Who owns Henry Darger’s artwork and writings? Cook County judge wants more information from potential relatives

Christen Sadowski, of Clarendon Hills, claims to be a distant relative of the reclusive artist and wants to be appointed a representative of dozens of potential heirs.

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A small and incredibly cluttered room belonging to reclusive Chicago writer-artist Henry Darger is seen as it was reassembled and on display at Intuit: The Center for Intuitive and Outsider Art on Tuesday, May 6, 2008,

A small and incredibly cluttered room belonging to reclusive Chicago writer-artist Henry Darger is seen as it was reassembled and on display at Intuit: The Center for Intuitive and Outsider Art.

AP file

It took almost 50 years for the matter of who legally owns the late Henry Darger’s artwork and writings to end up in court.

It doesn’t appear that the issue will be resolved anytime soon after a brief hearing at the Daley Center on Wednesday.

Circuit Judge Kent Delgado told lawyers representing a Clarendon Hills woman claiming to be a distant relative of the reclusive artist — and who wants a portion of his assets — that her legal filing is full of “holes.”

Delgado gave Christen Sadowski’s attorneys until late May to refile their paperwork. Among his concerns, Delgado said, is that Sadowski has no “personal knowledge” that she is a Darger relative and is relying on the research of an “heir finder” service. Delgado said he’s anticipating a hearing on that matter.

Sadowski is seeking to be appointed a representative of dozens of potential Darger relatives, several of whom were listening in on the livestreamed hearing.

The next hearing in the case is set for May 24.

Darger spent 40 years living alone in a one-room North Side apartment, moving to a nursing home in 1972 shortly before he died. Darger’s landlords, Nathan and Kiyoko Lerner, say they discovered his artwork and writings only after he moved out. Nathan Lerner is no longer living, but Kiyoko Lerner, a classical pianist, insists that Darger gave all of his possessions to her husband and that he gave them to her upon his death.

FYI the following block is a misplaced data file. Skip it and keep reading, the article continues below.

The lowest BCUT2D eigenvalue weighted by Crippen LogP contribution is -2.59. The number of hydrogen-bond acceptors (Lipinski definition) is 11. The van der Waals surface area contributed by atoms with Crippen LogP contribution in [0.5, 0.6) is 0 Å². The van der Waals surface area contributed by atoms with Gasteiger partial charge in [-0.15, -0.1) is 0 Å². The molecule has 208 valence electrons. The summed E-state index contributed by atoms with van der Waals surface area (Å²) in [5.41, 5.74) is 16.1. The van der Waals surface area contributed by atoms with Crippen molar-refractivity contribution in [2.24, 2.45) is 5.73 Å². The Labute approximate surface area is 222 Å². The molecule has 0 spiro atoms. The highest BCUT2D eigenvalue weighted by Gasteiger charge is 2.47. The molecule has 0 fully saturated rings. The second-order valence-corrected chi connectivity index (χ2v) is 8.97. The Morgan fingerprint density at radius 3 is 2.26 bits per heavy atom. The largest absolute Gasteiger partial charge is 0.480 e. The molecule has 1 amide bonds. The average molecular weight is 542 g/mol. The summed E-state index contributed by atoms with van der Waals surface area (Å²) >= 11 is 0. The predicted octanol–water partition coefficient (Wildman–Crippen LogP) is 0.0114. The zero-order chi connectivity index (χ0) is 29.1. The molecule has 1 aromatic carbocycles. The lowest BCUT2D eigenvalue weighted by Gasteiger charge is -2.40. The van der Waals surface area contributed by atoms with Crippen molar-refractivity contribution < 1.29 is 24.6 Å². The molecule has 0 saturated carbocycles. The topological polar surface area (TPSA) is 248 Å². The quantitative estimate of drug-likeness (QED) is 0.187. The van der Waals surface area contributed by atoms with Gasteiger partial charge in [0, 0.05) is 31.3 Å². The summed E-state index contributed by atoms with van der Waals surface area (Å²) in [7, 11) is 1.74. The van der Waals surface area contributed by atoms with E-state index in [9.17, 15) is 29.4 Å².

“Darger was an unknown at the time of his death and buried in a pauper’s cemetery ... . However, solely through my and my husband’s efforts, his works have become part of museum collections in Chicago, New York, Paris and Switzerland, and Darger is now recognized throughout the world,” Kiyoko Lerner’s attorney wrote in a motion opposing the relatives’ petition.

Lerner was not present during the hearing. She now lives in Japan, according to one of her attorneys.

Ron and Fawn Slattery were among those listening to the hearing Wednesday. Vintage photography collectors, the Slatterys were the ones who originally tracked down Sadowski’s family in 2019 to alert them to their possible connection to Darger. Ron Slattery is originally from Chicago.

The Slatterys, who split time between Las Vegas and New Brunswick, Canada, say they have never met the Lerners but feel they shouldn’t profit from Darger’s talent.

“The Lerners took something that was obviously fantastic and broke it apart; they didn’t keep it together and try to bring it to a museum and say, ‘Take all this.’ It was shortly monetized,” Ron Slattery said Wednesday after the hearing.

In court, one of Kiyoko Lerner’s attorneys, Eric Kalnins, accused lawyers for the potential relatives of sending Lerner “threatening letters” that “severely hurt her reputation in our community and her property with regards to this matter, hurting the pricing and the value of this artwork.”

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